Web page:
China struggles in a more divided world

As Chinese property group Evergrande buckles under the weight of more than $300bn of debt, problems for Beijing are intensifying.

| 4 min read

China’s retail sales managed a year-on-year increase of just 2.5% in August, and industrial production rose just 5.3%. The economy was slowing anyway under more cautious monetary and fiscal policies, only to encounter a surge in Covid-19 infections.

China has responded with strict lockdowns in cities affected, hitting output and some container traffic from docks. This huge country is now getting on with vaccinating many more people which should allow the resumption of more social contact and trade in affected areas in due course. Some modest reflation is being attempted through lowering the controls on the volume of bank lending. The central bank may also provide more liquidity to deal with obvious stresses.

More serious is the darkening news from Evergrande. This huge private sector conglomerate company has a big position in the provision of housing for better-off Chinese and has branched out in a range of property and industrial activities from its residential property base. It has debts as large as $305bn and is finding it difficult to service them.

Severe financial strain

Various programmes of asset sales and equity fundraisings have been attempted, but the financial pressures remain severe. The China Banking and Insurance Regulatory Commission announced its formal talks with the company in August and said then that it wanted better disclosure from the company of its financial position without any false information. The company is involved in asset management products, where individuals place their funds into managed products that may invest in property and property debt. We have recently seen harrowing scenes of investors demanding their money back in the company offices and explaining how their lifetime savings have been placed at risk.

The regulator has been well aware of the hazards in the shadow banking sector. It has been trying for some time to control it, limiting the risk of managed financial products, demanding transparency over what funds invest in and seeking clarification of the claims made for the products. The English translation has called it “chaos rectification” from stronger internal controls and greater disclosure from this sector.

On 10 June the regulator clearly warned: “Credit risks facing the banking institutions are on the rise due to housing bubbles and housing-related financial products in some regions, debt service pressure of a number of local government financing platforms and the default ratio of some large and medium-sized corporations. The situation for some small and medium-sized institutions is more severe”. They want to put an end to all loan-like products that are circulating in the murkier recesses of the financial system.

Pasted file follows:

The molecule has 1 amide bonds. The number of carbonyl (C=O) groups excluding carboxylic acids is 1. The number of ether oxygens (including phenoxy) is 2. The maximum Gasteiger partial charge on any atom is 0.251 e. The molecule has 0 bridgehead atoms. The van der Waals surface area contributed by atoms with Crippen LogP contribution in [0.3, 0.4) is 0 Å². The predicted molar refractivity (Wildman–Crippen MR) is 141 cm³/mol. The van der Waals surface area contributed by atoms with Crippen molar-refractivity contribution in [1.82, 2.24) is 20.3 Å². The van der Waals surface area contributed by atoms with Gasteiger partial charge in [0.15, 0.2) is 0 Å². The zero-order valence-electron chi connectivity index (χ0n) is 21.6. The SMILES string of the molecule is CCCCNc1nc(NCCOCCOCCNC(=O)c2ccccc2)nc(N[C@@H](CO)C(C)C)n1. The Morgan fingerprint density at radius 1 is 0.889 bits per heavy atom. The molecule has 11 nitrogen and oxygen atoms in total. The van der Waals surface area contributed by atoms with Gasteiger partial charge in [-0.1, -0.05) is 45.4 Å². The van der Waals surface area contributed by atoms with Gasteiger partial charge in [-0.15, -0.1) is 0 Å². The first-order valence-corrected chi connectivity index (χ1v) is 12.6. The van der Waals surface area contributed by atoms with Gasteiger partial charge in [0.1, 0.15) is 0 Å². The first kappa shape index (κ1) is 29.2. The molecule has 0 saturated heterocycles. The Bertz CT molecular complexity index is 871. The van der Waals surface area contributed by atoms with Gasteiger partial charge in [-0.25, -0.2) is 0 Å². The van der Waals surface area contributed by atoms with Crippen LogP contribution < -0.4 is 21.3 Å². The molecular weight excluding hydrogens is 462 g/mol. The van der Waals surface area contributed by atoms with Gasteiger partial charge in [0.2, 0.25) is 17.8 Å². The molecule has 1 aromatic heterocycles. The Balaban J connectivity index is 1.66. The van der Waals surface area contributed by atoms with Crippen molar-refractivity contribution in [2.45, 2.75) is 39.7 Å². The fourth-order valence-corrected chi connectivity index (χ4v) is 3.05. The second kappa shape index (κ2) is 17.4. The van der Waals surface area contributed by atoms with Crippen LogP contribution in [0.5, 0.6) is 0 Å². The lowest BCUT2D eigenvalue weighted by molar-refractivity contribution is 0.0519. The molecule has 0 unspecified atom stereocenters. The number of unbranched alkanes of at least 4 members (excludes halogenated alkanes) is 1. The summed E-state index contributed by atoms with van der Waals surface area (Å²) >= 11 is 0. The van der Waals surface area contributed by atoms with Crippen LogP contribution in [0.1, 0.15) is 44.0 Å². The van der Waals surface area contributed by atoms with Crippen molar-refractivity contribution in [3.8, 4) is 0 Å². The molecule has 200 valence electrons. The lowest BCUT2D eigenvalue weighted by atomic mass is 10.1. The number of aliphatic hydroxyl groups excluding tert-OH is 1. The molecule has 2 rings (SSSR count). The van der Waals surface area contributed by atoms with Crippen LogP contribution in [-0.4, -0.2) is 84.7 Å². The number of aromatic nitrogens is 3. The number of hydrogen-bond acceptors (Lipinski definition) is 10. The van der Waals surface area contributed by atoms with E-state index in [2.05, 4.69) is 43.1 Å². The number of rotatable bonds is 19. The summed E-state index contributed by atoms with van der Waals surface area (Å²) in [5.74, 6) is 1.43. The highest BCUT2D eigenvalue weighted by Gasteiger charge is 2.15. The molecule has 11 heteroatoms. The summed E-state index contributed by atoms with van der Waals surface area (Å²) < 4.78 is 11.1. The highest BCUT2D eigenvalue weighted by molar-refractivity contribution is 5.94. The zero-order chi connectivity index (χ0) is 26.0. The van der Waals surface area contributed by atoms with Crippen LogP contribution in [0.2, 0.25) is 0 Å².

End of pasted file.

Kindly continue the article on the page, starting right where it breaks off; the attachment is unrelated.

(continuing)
The regulator makes clear they are following President Xi Jinping’s policy and guidance and are keen to press on with a general clean up. The new policymakers seeking common prosperity are not so worried if rich individuals lose money or if large private-sector companies are humbled.

It is difficult to judge how far they will go in allowing the collapse of shadow banks, smaller banks and property companies. They are likely to support state-owned enterprises and large banks, understanding systemic risks and wanting to show how much safer the state sector is. They are unlikely to worry too much about these more entrepreneurial groups defaulting on foreign currency paper. We should expect some damage to flow from the Evergrande troubles into both the Chinese domestic shadow banking and small banks sector, and into the high-yield overseas bond markets.

Political strain on the rise

Meanwhile, the decision of the US and the UK to share their technology with Australia to allow the Commonwealth country to acquire nuclear-powered submarines has been taken badly by China, which accuses the West of seeking a new cold war.

Only the US, UK and France, and India, Russia and China have nuclear-powered submarines to date. These powerful vessels are greatly superior to conventionally powered submarines. They can stay submerged for long periods and are far more difficult to detect because they are quiet and can run deep.

The West says they will help police the sea lanes and reinforce open trade. China’s ambitions for the South China Sea may be the reason it takes this move so badly. The growing distrust matters to markets and may have a knock-on effect on how China deals with its largely private sector $2.4 trillion foreign debts.

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China struggles in a more divided world

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